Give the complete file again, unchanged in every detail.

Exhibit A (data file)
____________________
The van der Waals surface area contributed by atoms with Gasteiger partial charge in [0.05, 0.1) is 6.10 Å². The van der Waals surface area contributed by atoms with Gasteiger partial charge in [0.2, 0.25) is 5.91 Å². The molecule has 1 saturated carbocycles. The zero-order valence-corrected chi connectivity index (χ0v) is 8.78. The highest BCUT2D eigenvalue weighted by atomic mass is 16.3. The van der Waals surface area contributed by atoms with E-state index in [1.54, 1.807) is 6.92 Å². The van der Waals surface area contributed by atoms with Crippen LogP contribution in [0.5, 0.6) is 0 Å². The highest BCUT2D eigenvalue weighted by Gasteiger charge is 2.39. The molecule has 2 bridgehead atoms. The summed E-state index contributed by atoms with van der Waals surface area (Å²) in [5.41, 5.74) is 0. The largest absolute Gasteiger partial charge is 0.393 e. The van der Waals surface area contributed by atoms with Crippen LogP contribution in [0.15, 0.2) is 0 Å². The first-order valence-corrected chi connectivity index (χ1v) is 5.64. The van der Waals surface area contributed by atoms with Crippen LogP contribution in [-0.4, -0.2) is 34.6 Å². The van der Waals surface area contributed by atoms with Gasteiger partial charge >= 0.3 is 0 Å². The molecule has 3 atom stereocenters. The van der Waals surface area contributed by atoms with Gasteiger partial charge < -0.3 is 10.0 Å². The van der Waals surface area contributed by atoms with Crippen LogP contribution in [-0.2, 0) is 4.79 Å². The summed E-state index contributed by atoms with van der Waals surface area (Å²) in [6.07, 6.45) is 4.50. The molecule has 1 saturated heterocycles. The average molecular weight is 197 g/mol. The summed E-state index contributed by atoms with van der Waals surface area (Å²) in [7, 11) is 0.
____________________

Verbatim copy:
The van der Waals surface area contributed by atoms with Gasteiger partial charge in [0.05, 0.1) is 6.10 Å². The van der Waals surface area contributed by atoms with Gasteiger partial charge in [0.2, 0.25) is 5.91 Å². The molecule has 1 saturated carbocycles. The zero-order valence-corrected chi connectivity index (χ0v) is 8.78. The highest BCUT2D eigenvalue weighted by atomic mass is 16.3. The van der Waals surface area contributed by atoms with E-state index in [1.54, 1.807) is 6.92 Å². The van der Waals surface area contributed by atoms with Crippen LogP contribution in [0.5, 0.6) is 0 Å². The highest BCUT2D eigenvalue weighted by Gasteiger charge is 2.39. The molecule has 2 bridgehead atoms. The summed E-state index contributed by atoms with van der Waals surface area (Å²) in [5.41, 5.74) is 0. The largest absolute Gasteiger partial charge is 0.393 e. The van der Waals surface area contributed by atoms with Crippen LogP contribution in [0.15, 0.2) is 0 Å². The first-order valence-corrected chi connectivity index (χ1v) is 5.64. The van der Waals surface area contributed by atoms with Crippen LogP contribution in [-0.4, -0.2) is 34.6 Å². The van der Waals surface area contributed by atoms with Gasteiger partial charge >= 0.3 is 0 Å². The molecule has 3 atom stereocenters. The van der Waals surface area contributed by atoms with Gasteiger partial charge < -0.3 is 10.0 Å². The van der Waals surface area contributed by atoms with Crippen LogP contribution in [-0.2, 0) is 4.79 Å². The summed E-state index contributed by atoms with van der Waals surface area (Å²) in [6.07, 6.45) is 4.50. The molecule has 1 saturated heterocycles. The average molecular weight is 197 g/mol. The summed E-state index contributed by atoms with van der Waals surface area (Å²) in [7, 11) is 0.